The G20 was founded in 1999 as an informal group of finance ministers and central bank governors from 19 countries and the European Union in response to the global financial crisis of the late 1990s. The heads of state and government of the 19 countries and representatives from the European Union also joined the group in 2008 at the first G20 leaders’ summit held in Washington, DC. Since then, they have been meeting every year.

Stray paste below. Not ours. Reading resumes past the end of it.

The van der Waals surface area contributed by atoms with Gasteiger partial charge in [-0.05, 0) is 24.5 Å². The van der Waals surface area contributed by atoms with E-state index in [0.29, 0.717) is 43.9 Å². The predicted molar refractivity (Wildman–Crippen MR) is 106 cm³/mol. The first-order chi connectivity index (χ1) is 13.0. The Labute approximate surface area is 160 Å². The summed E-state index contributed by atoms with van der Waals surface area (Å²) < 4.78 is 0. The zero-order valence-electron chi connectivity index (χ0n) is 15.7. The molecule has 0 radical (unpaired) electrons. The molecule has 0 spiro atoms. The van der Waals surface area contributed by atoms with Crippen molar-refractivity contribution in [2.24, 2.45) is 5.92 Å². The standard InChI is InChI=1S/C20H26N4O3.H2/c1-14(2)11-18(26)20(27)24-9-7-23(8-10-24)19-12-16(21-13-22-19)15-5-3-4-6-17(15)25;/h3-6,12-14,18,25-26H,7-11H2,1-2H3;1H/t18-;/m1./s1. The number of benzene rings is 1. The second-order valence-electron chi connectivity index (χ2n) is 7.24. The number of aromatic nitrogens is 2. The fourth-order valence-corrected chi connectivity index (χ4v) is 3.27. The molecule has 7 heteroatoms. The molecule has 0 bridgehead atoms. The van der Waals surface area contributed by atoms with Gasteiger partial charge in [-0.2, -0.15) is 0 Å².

Argentina, Australia, Brazil, Canada, China, France, Germany, India, Indonesia, Italy, Japan, Mexico, Russia, Saudi Arabia, South Africa, South Korea, Turkey, the United Kingdom, the United States and the European Union are members of the G20.
Although the G20 originally restricted itself to economic and financial issues, this group of nations comprising the world’s major industrialised and developing countries has gone beyond crisis management. It has expanded its agenda, and today it is a major forum for global governance.